This book is a study of the lived experience of African men in Australia and New Zealand. The author employs a relational account of racism which foregrounds how the colonial shaped the contemporary, with the settler states of contemporary Australia and New Zealand having been moulded by their colonial histories. Uncommodified Blackness examines the changing racial conditions in Australia and New Zealand, inspired by the view that as racial conditions change globally, prevailing racial modalities in these two countries must be reexamined and theory must be developed or revised as appropriate.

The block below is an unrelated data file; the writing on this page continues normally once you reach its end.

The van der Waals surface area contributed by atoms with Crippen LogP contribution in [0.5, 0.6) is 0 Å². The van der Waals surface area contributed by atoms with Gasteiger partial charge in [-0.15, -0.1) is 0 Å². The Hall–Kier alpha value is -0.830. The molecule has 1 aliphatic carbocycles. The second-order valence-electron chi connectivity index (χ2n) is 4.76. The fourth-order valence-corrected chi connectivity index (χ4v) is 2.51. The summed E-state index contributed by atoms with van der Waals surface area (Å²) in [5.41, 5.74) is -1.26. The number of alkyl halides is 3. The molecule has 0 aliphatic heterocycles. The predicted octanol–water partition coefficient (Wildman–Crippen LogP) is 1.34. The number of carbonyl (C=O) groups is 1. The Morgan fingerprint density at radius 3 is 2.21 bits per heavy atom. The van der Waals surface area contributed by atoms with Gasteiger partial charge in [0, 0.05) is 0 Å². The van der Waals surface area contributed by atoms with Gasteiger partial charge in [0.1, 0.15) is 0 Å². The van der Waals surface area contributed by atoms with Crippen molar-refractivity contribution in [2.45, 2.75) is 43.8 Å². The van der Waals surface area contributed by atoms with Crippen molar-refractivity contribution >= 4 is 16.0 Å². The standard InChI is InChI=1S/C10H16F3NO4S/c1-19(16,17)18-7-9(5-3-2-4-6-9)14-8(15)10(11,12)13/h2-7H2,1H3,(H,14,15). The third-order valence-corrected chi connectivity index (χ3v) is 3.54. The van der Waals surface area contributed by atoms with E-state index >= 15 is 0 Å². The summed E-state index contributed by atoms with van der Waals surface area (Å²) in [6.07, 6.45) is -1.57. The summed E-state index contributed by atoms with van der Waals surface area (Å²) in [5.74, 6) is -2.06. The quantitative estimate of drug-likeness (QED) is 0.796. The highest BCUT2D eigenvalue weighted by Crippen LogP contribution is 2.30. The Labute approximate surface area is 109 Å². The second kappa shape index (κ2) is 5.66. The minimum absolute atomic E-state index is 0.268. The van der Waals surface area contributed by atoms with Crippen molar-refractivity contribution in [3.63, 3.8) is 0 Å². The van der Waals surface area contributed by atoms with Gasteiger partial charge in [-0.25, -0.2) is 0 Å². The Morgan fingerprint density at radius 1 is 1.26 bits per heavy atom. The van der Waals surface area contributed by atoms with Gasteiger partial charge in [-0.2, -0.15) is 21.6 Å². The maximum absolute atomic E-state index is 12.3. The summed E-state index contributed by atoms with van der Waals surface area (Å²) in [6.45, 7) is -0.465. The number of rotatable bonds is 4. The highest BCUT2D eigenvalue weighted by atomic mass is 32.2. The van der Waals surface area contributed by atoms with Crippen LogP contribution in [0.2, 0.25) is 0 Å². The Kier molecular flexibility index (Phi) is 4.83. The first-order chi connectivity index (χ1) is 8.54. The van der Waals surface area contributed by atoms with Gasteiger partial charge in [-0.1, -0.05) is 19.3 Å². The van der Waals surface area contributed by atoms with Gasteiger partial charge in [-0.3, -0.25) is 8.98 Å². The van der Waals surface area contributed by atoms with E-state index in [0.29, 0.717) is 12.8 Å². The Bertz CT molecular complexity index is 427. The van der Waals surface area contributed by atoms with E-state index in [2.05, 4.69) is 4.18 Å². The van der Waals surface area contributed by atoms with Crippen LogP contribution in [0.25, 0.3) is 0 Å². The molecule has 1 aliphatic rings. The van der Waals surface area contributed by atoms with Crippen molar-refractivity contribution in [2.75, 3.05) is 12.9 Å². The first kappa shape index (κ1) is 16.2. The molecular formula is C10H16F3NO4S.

Students and scholars across a range of social science disciplines will find this book of interest, particularly those with an interest in refugees, immigration, race and masculinity.
Mandisi Majavu works on the critical theorization of anti-black racism. He was born and grew up in apartheid South Africa. He has been researching and writing about race and racism for the past fifteen years.